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Modified DNA building blocks are cancer’s Achilles heel

July 22, 2015, New York—In studying how cells recycle the building blocks of DNA, Ludwig Cancer Research scientists have discovered a potential therapeutic strategy for cancer. They found that normal cells have highly selective mechanisms to ensure that nucleosides—the chemical blocks used to make new strands of DNA—don’t carry extra, unwanted chemical changes. But the scientists also found that some types of cancer cells aren’t so selective. These cells incorporate chemically modified nucleosides into their DNA, which is toxic to them. The findings, published today in the journal Nature, indicate that it might be possible to use modified nucleotides for specific killing of cancer cells.

“In the past few years we and others discovered a new set of biological DNA modifications. In the current study, our research group sought to find out what happens to these modified bases when DNA is recycled,” says Skirmantas Kriaucionis, lead author and assistant member of the Ludwig Institute for Cancer Research, Oxford. “We were excited that our biochemical analysis uncovered ‘loopholes,’ which we hope can be exploited for intervention in cancer.”

Cells are thrifty when it comes to synthesizing new DNA. In addition to making new nucleotides, they recycle chemical parts from the DNA of dying cells, or DNA that we ingest in our diets. However, one of the four types of nucleotides in DNA—the ‘C’ in genetic sequences—is often chemically modified. These chemical modifications, which are called ‘epigenetic’ changes, are important for controlling genes and need to be in the correct places in DNA for cells to function normally. If the epigenetic modifications are on the wrong C nucleotides, they could make cells cancerous or kill them. The puzzle that Kriaucionis and his colleagues set out to unravel was how cells prevent recycled and chemically modified ‘Cs’ from ending up in the wrong places in new DNA.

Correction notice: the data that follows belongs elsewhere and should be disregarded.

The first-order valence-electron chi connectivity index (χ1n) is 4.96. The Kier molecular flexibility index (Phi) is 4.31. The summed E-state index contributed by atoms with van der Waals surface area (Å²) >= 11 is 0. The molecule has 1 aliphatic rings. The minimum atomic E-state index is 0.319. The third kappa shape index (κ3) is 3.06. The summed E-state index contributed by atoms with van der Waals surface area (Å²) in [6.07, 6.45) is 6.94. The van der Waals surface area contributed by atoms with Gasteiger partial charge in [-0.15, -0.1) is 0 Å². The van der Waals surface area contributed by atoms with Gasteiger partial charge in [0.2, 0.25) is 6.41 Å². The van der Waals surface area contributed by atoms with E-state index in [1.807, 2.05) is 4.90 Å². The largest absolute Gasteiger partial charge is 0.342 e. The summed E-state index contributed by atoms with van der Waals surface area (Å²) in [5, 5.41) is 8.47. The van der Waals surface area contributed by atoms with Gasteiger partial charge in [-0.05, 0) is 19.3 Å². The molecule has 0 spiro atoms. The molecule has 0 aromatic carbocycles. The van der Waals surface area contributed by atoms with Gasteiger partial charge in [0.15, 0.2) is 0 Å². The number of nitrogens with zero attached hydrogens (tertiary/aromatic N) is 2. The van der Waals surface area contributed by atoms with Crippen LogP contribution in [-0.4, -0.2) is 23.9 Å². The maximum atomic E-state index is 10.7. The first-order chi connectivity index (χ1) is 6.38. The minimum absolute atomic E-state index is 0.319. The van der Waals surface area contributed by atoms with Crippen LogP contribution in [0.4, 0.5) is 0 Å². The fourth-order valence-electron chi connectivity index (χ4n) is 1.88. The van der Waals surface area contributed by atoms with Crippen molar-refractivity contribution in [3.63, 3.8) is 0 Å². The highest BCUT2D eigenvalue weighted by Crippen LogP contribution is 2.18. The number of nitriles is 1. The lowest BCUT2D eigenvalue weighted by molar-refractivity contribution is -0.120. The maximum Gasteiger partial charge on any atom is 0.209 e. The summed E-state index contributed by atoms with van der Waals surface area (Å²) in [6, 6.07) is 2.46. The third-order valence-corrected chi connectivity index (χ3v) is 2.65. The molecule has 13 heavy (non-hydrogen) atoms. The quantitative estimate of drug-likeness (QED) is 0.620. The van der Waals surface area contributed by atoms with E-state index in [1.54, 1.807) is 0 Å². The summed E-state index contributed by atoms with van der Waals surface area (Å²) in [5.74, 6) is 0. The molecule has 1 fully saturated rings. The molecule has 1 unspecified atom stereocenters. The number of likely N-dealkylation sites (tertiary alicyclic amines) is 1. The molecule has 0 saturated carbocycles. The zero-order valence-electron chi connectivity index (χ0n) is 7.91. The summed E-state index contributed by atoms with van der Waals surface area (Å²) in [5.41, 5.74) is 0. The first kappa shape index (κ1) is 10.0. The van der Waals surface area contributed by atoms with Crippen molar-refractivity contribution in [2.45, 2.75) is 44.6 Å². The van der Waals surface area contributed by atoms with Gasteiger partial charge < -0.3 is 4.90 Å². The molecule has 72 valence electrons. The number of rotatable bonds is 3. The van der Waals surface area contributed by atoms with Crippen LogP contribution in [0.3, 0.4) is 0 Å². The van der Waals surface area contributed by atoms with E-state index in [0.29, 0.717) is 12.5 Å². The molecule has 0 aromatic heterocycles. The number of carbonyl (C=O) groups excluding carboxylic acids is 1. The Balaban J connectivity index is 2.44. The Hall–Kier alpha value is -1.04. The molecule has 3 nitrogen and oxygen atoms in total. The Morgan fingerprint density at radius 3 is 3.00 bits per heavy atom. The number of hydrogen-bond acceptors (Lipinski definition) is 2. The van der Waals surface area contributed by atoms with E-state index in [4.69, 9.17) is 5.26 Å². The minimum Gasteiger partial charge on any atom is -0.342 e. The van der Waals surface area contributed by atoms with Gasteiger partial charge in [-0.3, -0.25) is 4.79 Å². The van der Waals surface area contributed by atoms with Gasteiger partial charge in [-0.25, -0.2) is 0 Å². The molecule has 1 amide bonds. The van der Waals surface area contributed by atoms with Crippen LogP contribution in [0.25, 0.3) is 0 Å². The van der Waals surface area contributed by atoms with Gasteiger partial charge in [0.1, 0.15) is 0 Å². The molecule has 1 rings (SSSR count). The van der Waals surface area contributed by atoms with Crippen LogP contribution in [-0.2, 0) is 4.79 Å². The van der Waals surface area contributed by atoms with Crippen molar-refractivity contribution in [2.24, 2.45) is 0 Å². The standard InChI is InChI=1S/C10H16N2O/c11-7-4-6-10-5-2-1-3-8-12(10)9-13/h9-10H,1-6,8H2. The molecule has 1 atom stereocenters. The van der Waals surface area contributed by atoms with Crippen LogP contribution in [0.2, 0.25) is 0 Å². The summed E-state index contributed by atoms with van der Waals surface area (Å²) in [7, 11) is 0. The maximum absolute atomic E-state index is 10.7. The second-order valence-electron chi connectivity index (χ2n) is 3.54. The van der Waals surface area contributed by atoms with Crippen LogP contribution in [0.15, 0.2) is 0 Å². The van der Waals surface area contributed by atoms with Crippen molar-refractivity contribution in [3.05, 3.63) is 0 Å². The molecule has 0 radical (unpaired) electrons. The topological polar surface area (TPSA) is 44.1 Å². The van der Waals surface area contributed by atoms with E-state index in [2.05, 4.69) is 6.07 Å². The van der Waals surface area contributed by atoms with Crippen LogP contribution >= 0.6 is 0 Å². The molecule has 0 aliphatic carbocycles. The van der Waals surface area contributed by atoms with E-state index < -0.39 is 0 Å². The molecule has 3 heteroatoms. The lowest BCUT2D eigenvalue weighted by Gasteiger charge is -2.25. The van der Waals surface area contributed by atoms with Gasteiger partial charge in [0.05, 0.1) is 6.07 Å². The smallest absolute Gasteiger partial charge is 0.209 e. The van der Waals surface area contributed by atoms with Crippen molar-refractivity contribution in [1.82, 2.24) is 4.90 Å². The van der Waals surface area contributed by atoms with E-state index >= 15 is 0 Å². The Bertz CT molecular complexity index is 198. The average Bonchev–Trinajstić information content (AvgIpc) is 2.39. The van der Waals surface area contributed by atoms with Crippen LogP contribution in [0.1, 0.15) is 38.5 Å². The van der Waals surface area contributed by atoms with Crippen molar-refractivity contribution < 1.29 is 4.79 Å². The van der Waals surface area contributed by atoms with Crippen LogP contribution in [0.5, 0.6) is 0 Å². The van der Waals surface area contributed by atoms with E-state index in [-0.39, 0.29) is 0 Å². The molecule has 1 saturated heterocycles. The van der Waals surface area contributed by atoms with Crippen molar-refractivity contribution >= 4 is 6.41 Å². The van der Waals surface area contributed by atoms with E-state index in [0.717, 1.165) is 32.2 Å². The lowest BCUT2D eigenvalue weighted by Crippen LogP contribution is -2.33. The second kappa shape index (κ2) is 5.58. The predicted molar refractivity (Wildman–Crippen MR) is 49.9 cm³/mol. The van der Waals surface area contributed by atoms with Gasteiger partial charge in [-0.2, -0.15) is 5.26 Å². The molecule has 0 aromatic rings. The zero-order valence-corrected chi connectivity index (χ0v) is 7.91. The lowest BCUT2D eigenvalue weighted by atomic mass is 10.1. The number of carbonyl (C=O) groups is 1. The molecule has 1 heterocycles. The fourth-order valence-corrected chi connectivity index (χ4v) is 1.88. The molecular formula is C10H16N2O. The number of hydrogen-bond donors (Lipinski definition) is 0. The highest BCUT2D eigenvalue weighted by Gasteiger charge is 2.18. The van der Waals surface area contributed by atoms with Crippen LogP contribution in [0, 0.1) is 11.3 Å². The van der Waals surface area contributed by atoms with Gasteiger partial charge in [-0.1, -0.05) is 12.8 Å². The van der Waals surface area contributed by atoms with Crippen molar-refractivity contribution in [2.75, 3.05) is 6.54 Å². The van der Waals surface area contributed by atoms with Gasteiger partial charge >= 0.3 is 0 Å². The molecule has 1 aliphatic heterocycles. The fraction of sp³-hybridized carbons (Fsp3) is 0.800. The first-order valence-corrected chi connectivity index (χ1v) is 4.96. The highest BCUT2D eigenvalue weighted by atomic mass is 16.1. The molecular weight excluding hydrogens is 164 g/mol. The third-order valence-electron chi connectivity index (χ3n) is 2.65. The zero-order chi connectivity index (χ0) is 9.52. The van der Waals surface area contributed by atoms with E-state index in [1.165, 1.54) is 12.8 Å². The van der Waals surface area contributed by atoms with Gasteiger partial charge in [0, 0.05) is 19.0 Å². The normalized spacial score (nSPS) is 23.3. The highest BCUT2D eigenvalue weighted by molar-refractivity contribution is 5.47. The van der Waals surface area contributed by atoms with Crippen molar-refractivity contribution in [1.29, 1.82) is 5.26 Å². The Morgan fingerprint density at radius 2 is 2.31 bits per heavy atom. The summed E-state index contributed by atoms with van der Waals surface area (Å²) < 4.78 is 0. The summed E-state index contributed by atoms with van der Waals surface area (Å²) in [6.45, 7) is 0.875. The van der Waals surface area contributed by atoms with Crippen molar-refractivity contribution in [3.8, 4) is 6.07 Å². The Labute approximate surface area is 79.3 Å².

Crucially, they found that the enzymes that recycle nucleotides are highly specific. They don’t use the modified nucleosides, so the new DNA is epigenetically ‘clean.’ However, when they looked at the recycling process in cancer cell lines, the researchers discovered that some of the cancer cells are able to transform these nucleosides, allowing incorporation into new DNA. This process often kills the cells. It was the cancer cell lines that expressed unusually high levels of a protein called cytidine deaminase (CDA) that made this mistake in recycling. CDA is often overexpressed in certain tumor types, including pancreatic cancer.

Exploiting the unexpected killing of cancer cells by epigenetically modified nucleotides, Kriaucionis and his team demonstrated in a model system that modified Cs can be used as a specific anti-cancer agent.

“It has been suggested that CDA inactivates cytidine analogues that are already used in the clinic to treat some blood and pancreatic cancers,” says Kriaucionis. “In a strikingly reverse scenario, the nucleosides that we used in our study are relatively harmless until they encounter CDA, which converts them into hostile cytotoxic agents.”

The researchers will likely continue to investigate this new avenue for ‘epigenetic’ drugs as cancer therapies.

The research was supported by Ludwig Cancer Research and the Biotechnology and Biological Sciences Research Council.

Skirmantas Kriaucionis is also a Scientific Leadership Fellow at the Nuffield Department of Medicine, University of Oxford.


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